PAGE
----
Being someone who’s very spiritual and a strong Christian, I certainly follow a lot of the teachings of Jesus and find a lot of his love and compassion towards peopleas very good role model. There have been different people in my life that served as role models for me whom I admire. I say it at the forefront, my parents. As an adult, I realized that they were flawed. That’s always the case. There is no perfect person in this world. You aspire to be the things that are positive and the people that you admire.

You wrote your first song when you were thirteen. What was that song about? 

It was a love song called the Wild Side of Love. A thirteen years old, you just think about your first crush.

You shared that song impacted you a lot and that encouraged you to choose the career as a singer and a song writer. What was your parents’ reaction to that? 

Growing up, I was brainwashed into thinking I would become a doctor when I grew up because I got good grades. I was your model Asian child. The logic was you get good grades, you either become a doctor or a lawyer or some other profession. When I was about sixteen years old and I was in high school, I came to this realization that my father was a doctor, the idea was I was supposed to take over his practice. I came to the realization that I did not like the sight of blood and I did not like any time a TV show that showed surgery or operating room scenes. I had to look away. I ended up thinking logically like, “What’s the next best thing? I’ll be a songwriter and a music producer because it makes sense.”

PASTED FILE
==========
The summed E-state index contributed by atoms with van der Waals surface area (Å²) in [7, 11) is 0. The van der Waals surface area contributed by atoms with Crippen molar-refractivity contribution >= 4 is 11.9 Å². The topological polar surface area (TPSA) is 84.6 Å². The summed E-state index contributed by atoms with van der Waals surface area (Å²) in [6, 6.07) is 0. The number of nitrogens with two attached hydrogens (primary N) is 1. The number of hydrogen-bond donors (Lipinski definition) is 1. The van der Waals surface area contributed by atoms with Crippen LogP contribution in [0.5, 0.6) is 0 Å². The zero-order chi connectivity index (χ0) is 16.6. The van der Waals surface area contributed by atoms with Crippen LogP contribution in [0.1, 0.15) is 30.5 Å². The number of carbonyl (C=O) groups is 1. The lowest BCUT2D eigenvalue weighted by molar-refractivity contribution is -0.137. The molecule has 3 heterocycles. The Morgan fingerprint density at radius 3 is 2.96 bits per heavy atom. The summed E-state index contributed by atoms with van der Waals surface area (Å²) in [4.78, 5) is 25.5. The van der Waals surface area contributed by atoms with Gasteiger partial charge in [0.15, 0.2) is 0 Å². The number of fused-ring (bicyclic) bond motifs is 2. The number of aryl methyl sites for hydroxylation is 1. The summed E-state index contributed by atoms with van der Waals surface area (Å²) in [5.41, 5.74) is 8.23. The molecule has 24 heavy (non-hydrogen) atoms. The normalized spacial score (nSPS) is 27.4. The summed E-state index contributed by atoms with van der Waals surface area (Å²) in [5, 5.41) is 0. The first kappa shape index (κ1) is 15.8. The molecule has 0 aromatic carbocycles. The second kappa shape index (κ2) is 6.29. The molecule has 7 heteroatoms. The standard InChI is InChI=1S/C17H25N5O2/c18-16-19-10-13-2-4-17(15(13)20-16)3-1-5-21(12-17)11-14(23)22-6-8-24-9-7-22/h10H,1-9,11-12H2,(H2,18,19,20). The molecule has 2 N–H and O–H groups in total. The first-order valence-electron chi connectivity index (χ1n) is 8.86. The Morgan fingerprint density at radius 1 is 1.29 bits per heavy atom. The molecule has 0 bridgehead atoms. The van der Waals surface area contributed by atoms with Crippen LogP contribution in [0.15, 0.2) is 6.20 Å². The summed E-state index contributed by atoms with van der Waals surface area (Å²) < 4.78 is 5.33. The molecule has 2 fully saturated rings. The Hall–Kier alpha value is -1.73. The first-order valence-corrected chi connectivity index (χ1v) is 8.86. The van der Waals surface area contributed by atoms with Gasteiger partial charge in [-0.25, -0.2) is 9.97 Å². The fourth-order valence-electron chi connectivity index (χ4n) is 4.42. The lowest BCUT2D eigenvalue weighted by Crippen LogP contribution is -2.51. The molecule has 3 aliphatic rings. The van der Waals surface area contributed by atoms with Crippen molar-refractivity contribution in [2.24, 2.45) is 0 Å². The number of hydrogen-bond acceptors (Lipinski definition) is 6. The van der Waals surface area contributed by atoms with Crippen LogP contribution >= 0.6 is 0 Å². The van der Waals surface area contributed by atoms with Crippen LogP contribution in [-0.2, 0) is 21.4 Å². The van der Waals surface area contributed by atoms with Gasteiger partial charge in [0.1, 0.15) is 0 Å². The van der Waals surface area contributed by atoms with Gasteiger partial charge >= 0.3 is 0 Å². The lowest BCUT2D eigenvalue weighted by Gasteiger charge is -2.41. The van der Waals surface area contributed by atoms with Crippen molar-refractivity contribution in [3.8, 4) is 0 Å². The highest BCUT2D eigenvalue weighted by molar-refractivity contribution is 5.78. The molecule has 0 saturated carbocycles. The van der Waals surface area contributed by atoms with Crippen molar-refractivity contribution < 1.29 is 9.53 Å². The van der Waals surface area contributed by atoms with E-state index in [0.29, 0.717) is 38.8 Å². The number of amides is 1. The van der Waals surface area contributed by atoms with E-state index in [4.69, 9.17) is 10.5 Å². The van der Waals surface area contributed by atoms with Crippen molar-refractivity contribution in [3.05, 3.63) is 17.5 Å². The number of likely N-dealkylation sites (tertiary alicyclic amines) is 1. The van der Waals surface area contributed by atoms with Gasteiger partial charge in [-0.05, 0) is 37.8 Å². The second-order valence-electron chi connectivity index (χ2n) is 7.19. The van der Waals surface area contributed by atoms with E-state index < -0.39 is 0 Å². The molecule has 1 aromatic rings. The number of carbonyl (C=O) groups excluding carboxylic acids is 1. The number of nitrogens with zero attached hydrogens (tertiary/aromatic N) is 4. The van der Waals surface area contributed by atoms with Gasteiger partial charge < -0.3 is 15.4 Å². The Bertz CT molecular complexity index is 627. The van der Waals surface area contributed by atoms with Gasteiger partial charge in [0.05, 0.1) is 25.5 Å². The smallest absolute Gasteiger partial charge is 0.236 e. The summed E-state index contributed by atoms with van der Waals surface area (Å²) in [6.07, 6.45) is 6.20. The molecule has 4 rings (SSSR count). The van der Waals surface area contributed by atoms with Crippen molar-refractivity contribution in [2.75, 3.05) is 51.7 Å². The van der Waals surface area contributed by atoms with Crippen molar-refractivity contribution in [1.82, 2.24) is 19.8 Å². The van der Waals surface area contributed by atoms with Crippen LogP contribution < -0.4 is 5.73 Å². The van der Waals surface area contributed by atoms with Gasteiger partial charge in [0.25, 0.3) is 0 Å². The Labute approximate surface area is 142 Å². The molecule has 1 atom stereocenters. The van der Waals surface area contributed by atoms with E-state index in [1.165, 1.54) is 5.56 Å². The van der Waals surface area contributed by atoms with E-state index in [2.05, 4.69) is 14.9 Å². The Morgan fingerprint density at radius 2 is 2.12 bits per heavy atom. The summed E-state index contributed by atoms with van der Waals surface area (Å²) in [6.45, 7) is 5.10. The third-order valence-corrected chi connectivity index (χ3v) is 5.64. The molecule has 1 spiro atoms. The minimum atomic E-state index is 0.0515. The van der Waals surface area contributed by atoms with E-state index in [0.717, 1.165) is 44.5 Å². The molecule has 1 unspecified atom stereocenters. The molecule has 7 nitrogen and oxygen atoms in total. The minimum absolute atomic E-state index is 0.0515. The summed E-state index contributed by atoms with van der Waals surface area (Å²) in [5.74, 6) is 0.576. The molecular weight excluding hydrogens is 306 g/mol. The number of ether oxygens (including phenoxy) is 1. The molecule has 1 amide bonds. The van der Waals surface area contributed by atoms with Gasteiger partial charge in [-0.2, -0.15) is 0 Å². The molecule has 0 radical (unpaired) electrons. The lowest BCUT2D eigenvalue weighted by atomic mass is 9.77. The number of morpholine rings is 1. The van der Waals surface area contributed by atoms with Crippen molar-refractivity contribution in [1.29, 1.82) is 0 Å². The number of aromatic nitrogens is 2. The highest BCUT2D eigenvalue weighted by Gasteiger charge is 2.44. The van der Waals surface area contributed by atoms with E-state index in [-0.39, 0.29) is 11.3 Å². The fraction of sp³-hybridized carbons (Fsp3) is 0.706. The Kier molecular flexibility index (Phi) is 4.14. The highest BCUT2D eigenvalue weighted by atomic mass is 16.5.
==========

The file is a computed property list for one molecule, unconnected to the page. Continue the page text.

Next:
It was because I started writing my first song at thirteen and I thought it came very easy to me. I thought, “Doesn’t everybody write songs?” Then when I started realizing not everybody writes songs and that this was a special, unique talent, I started to think a little differently. I came to this realization that I didn’t want to be a doctor and I was going to go into the music industry, and the reason I wanted to go to the music industry wasn’t just because it was fun. It is because I didn’t like a lot of the negative messages in music. I liked the challenge of being one of the few Asians. I realized there were no Asians, there was not a lot of women.

For me, it was a challenge to do something that no one else was doing before. When I told my parents about it in Chinese, they were like, “You’re going to starve.” They thought I was going to be the starving artist, and the thing is I wasn’t even going to be a singer at first. I just wanted to be a music producer and a professional songwriter. I wanted to be a record executive and work behind the scenes because I figuredmy ethnicity doesn’t matter behind the scenes as much. I didn’t see any Asian-American artists or singers. I said, “A lot of people can sing but I have a business mind, I can produce music.” I looked up to major music producers like Quincy Jones and Babyface and those are the people that I wanted to emulate.

My parents freaked out, at the same time, the way I won my argument, I realized this was a unique argument. My father, before he came over to the US, he was an actor for Shaw Studios in Hong Kong, the major motion pictures. For those of you who don’t know, that’s like the Warner Brothers of Asia at the time. Because he had gone to medical school, the director told him, “You’re smart, you should go to America,” because they didn’t know what would happen in Hong Kong after 1997 when China would take back over. Back in those days you were only an actor if you were not educated. If you were educated in Asia, you would become a professional. My grandfather, my dad’s father, was very against this.